Sunday, December 7, 2008

The Ghosts of Christmas Past, Present and Future

We put up our Christmas tree yesterday, but it was no big deal. I honestly believe it only made it up this year at all because Olivia was so insistent. My mom called the other day to tell me she'd finally finished her outdoor decorating. I said I had, too. She said, "Oh! What did you do this year?" I said, "I changed my wreath."

I'm finding myself feeling very blue this year and I'm having a really difficult time summoning up my Christmas spirit.

As we put up our little artificial tree yesterday, that spirit became more and more squelched rather than coming more and more alive. I think I know why.

When I was growing up, Christmas was rich with tradition. The tree, for example: We would go to a local tree farm with a saw and traipse through the woods - usually through the snow - to find the perfect tree. Dad would cut it down and we would drag it back to the big shelter where a price was determined. They always had a big fire going in the huge stone fireplace and the smell was divine. The smell was Christmas. We would have glazed donuts and Coke out of a bottle. That's a glass bottle, kids. Dad would have coffee. We would linger there till we were warmed up from our winters walk, then one of the guys who worked there would help dad secure the tree to the top of the car. When we got home, the tree was set up and lights were tested then strung around it. Multi-colored lights with great big bulbs. And so it stood (despite my sister and I jumping at the bit to decorate it) until my uncle and his family would come over that evening for dinner and a tree trimming party. Each ornament was lovingly unwrapped and reminisced over before being carefully placed on the tree. The finishing touch was strands and strands of silver tinsel.

Compare that to us putting up our tree this year: An artificial tree was lugged up from the basement. We had to give up real years ago because all of us suffer from such ridiculous allergies. We can visit homes with real trees, but we have a hard time sleeping in them and breathing at the same time. Breathing is kind of a good thing, so we opted to keep doing it, even if it meant going with a yucky artificial tree. So. So the artificial tree with attached lights was popped into place and plugged in. Sort of like an electric umbrella. It's small and in a corner, so there really was no way for us all to work on decorating it. Obviously Tom and I left that task to the girls, who were much more excited than we were. I kept knitting on the couch, sometimes offering words of encouragement or advice. Tom left the room completely and sat at the computer. They strung bead garland (Liv asked why we were putting Mardi-Gras beads on the tree. Heh!) and, at least this part remained familiar: unwrapped and reminisced about each ornament before placing it on the tree. They did not prioritize the way I would have, so some of my favorite "front and center" ornaments wound up on the back of the tree while precedence was lent to some that, well, let's just say I wouldn't have chosen them to receive such honored spots... but that was the chance I took when I opted to stay back and let the girls have at.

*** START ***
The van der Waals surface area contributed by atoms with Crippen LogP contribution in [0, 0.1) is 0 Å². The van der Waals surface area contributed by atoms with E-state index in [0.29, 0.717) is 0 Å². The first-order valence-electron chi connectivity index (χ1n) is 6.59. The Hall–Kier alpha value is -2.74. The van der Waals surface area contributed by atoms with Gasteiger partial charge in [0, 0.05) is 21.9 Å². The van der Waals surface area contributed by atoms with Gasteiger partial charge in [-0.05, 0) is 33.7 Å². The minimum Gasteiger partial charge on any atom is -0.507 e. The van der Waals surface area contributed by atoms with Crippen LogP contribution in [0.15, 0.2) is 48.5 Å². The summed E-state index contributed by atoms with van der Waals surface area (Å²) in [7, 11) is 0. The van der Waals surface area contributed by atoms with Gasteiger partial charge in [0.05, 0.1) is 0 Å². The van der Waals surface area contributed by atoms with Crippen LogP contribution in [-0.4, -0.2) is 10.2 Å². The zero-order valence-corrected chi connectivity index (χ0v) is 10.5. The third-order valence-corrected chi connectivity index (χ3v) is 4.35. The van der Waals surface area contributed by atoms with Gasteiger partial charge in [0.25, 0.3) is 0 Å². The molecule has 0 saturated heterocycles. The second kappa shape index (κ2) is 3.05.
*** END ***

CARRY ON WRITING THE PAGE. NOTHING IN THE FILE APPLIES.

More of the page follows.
It's up.


When did this happen?

When I was in college, we always got a tree and celebrated together, even though our semester was over well before Christmas. My roomates, myself, and several significant others would get together and trim the tree and have a few cocktails. Or get a quarter keg or something - who can remember exactly? We decorated extensively - I remember there not being a single thing in our little apartment that was not lit up or decorated. It was quite festive, in a tacky overdone sort of way. We taped Santa hats to the photographs of people that decorated our home on less festive occasions. (less festive being relative, of course. We were a celebratory lot. We celebrated Friday pretty faithfully. And we held a big party with invitations, decorations, and champagne when Beth and Phillip got married for the first time on Guiding Light...) When our semester was over and we went to our separate homes for Christmas, we donated our still quite usable tree to a local women's charity to brighten up the lives of the kids there. It wasn't all parties and lights.

When I was single, there were a few years I had to force myself to decorate, but after I did, I was always glad. Sometimes I had to drag the spirit in kicking and screaming, but it always arrived.

This year, I'm not so sure. I'm trying.

Oh man, and as I type this? All this business about spirit and lacking spirit and trying to find spirit has caused a little ear worm to find its way in and now all I can hear in my head is Barry Manilow:

Up, down, tryin' to get the feelin' again
All around tryin' to get the feelin' again
The one that made me shiver,
Made my knees start to quiver...

Sorry about that, yo.

I suffer, you suffer. Could've been worse.

And now I'm sort of smiling, because Barry led me right into "Can't Smile Without You" (and now you're hearing THAT in your head! Hah!)

Maybe Barry will help my heart grow three sizes this year and effectively save Christmas.

As for Christmas future - I hope it's not too late to make some really special Christmas memories with my kids before they go off and start making them for themselves.

Maybe next year.

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